It may sound obvious, but it’s especially critical to get mobile right in China. 95 per cent of China’s internet users are on mobile, and mobile commerce accounts for 71 per cent of Chinese e-commerce.

When Chinese consumers are accustomed to ordering groceries, meals and even pet-grooming services via mobile, businesses need to meet consumer expectations, from responsive design to seamless checkout experiences.

With mobile commerce accounting for 71 per cent of Chinese e-commerce, user experience on the mobile site is an imperative consideration. 


Offering payment methods that Chinese consumers use daily is essential. Alipay and WeChat Pay represent two of China’s most widely used payment methods and dominate the US$5.5 trillion mobile payments market in China, with 92 per cent market share between them. 

Since many Chinese consumers value convenience and familiarity when shopping cross-border, offering these payment methods will help you serve your customers better.


Getting your product discovered in China is extremely challenging if you’re an overseas business. 

Leveraging powerful Chinese e-commerce ecosystems, like Tmall, can be a relatively low cost way to both get discovered and learn about the Chinese market before making a larger investment. Alternatively, deal sites like DealMoon or 55Haitao in China can also help generate early traction.

Similarly, optimising for Chinese search engines like Baidu and Soso, which are far more popular in China, is also important. Local technology vendors can help restructure website content so it’s more compatible with the Chinese internet infrastructure on things that impact the consumer experience like load times and keywords.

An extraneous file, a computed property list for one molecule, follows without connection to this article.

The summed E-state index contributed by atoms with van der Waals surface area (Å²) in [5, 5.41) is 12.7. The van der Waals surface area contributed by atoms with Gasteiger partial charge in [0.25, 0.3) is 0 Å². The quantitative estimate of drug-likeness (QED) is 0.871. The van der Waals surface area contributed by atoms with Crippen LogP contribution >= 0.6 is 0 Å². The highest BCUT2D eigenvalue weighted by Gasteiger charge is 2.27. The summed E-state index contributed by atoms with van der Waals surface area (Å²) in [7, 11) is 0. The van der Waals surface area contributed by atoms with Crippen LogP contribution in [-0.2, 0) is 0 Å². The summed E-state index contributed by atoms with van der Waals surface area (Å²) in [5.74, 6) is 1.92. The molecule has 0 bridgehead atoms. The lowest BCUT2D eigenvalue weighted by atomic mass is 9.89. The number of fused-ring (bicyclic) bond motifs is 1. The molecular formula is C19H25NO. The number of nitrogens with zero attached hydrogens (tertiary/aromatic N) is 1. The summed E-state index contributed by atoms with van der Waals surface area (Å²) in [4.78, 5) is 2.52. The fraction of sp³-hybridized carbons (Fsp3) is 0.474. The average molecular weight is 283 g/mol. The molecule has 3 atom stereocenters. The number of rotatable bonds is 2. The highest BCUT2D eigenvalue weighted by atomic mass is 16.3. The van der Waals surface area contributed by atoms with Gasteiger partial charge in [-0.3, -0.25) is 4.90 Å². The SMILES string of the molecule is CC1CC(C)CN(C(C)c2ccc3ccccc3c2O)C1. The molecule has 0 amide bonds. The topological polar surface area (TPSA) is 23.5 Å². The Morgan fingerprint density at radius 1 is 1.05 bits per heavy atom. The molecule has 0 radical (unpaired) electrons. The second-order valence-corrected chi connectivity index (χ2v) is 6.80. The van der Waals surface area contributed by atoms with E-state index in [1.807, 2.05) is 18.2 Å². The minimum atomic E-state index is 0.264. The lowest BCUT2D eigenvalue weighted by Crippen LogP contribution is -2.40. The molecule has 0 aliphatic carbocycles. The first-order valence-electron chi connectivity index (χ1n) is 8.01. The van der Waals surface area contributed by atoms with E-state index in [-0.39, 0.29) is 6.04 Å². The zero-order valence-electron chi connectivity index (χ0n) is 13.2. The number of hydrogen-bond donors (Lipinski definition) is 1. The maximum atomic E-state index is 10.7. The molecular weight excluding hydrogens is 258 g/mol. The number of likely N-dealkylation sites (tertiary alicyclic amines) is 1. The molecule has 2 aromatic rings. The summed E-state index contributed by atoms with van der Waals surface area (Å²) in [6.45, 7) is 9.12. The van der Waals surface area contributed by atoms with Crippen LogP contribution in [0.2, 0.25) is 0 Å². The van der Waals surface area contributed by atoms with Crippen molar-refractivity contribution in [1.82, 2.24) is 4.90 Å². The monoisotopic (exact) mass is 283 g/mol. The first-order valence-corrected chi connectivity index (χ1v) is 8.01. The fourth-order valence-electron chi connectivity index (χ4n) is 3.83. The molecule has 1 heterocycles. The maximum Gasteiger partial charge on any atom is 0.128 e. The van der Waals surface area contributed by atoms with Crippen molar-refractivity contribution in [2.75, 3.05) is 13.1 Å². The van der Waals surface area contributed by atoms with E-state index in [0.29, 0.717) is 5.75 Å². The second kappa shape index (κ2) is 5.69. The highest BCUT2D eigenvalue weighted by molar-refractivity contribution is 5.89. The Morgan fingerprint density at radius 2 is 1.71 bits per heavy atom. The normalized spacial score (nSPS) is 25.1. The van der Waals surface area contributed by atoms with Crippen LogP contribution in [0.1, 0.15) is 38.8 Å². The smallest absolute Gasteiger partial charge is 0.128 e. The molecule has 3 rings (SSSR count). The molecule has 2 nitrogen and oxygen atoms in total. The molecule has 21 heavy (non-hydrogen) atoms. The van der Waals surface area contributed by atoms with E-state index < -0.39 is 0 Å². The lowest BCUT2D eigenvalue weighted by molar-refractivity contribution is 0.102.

China Singles day
Chinese shoppers spent a record 35.0 billion yuan (US$5.7 billion) at the country's biggest online marketplaces Tmall and Taobao, the two shopping platforms of Chinese e-commerce giant Alibaba, on Singles Day on Nov 11. (Photo: AFP) 


As demonstrated with Alibaba’s numerous e-commerce platforms, customers in China like to see the products from many different angles. Consider increasing the number of product photos on your website as part of the shopping experience to better meet expectations.

Further, Chinese consumers often expect to build a relationship with the seller before a purchase. The widespread popularity of WeChat and availability of other real-time tools in Alibaba’s e-commerce ecosystem mean Chinese consumers have come to expect near real-time responses from businesses when buying goods and services.

Offering a chat feature and using customer support tools to automate responses on your website could help meet these expectations and bridge gaps in time zones and cultures. With miles between businesses and their customers, coupled with potential cultural gaps and language barriers, spending a little extra time to set up your internal customer support platform can go a long way.

While the Chinese cross-border landscape is complex, it also presents a huge opportunity for Singaporean businesses, especially as the rising Chinese middle class continues to drive greater demand for authentic goods and international experiences online and overseas.

Piruze Sabuncu is head of Southeast Asia and Hong Kong at Stripe.

Source: CNA/sl